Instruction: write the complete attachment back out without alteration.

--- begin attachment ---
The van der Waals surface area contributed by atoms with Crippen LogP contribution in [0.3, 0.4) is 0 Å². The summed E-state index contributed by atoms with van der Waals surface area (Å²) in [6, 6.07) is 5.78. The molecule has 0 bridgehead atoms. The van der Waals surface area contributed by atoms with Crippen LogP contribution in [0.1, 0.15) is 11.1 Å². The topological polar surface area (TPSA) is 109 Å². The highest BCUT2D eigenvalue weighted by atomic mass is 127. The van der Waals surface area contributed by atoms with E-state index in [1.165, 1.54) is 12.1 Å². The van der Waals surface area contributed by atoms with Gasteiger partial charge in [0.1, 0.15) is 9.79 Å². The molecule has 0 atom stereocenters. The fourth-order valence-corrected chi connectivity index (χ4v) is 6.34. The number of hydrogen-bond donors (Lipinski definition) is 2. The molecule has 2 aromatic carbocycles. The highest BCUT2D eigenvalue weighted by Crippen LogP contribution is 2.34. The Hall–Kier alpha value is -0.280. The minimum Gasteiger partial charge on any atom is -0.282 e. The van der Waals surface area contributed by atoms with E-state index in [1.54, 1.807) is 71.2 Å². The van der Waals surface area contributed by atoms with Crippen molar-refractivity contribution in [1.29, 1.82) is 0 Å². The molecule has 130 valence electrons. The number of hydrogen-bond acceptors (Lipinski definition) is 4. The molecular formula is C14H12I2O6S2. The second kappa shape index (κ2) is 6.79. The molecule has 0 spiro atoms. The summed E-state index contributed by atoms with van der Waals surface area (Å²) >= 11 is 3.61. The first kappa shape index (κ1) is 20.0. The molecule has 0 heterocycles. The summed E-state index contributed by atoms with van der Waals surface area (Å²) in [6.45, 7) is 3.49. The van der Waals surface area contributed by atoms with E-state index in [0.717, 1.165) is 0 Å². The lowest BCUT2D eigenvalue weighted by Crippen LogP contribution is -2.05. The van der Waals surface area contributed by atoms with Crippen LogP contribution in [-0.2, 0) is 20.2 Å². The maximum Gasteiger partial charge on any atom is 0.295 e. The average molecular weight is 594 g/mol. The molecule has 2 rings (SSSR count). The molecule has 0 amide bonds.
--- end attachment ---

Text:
The van der Waals surface area contributed by atoms with Crippen LogP contribution in [0.3, 0.4) is 0 Å². The summed E-state index contributed by atoms with van der Waals surface area (Å²) in [6, 6.07) is 5.78. The molecule has 0 bridgehead atoms. The van der Waals surface area contributed by atoms with Crippen LogP contribution in [0.1, 0.15) is 11.1 Å². The topological polar surface area (TPSA) is 109 Å². The highest BCUT2D eigenvalue weighted by atomic mass is 127. The van der Waals surface area contributed by atoms with E-state index in [1.165, 1.54) is 12.1 Å². The van der Waals surface area contributed by atoms with Gasteiger partial charge in [0.1, 0.15) is 9.79 Å². The molecule has 0 atom stereocenters. The fourth-order valence-corrected chi connectivity index (χ4v) is 6.34. The number of hydrogen-bond donors (Lipinski definition) is 2. The molecule has 2 aromatic carbocycles. The highest BCUT2D eigenvalue weighted by Crippen LogP contribution is 2.34. The Hall–Kier alpha value is -0.280. The minimum Gasteiger partial charge on any atom is -0.282 e. The van der Waals surface area contributed by atoms with E-state index in [1.54, 1.807) is 71.2 Å². The van der Waals surface area contributed by atoms with Crippen molar-refractivity contribution in [1.29, 1.82) is 0 Å². The molecule has 130 valence electrons. The number of hydrogen-bond acceptors (Lipinski definition) is 4. The molecular formula is C14H12I2O6S2. The second kappa shape index (κ2) is 6.79. The molecule has 0 spiro atoms. The summed E-state index contributed by atoms with van der Waals surface area (Å²) >= 11 is 3.61. The first kappa shape index (κ1) is 20.0. The molecule has 0 heterocycles. The summed E-state index contributed by atoms with van der Waals surface area (Å²) in [6.45, 7) is 3.49. The van der Waals surface area contributed by atoms with E-state index in [0.717, 1.165) is 0 Å². The lowest BCUT2D eigenvalue weighted by Crippen LogP contribution is -2.05. The van der Waals surface area contributed by atoms with Crippen LogP contribution in [-0.2, 0) is 20.2 Å². The maximum Gasteiger partial charge on any atom is 0.295 e. The average molecular weight is 594 g/mol. The molecule has 2 rings (SSSR count). The molecule has 0 amide bonds.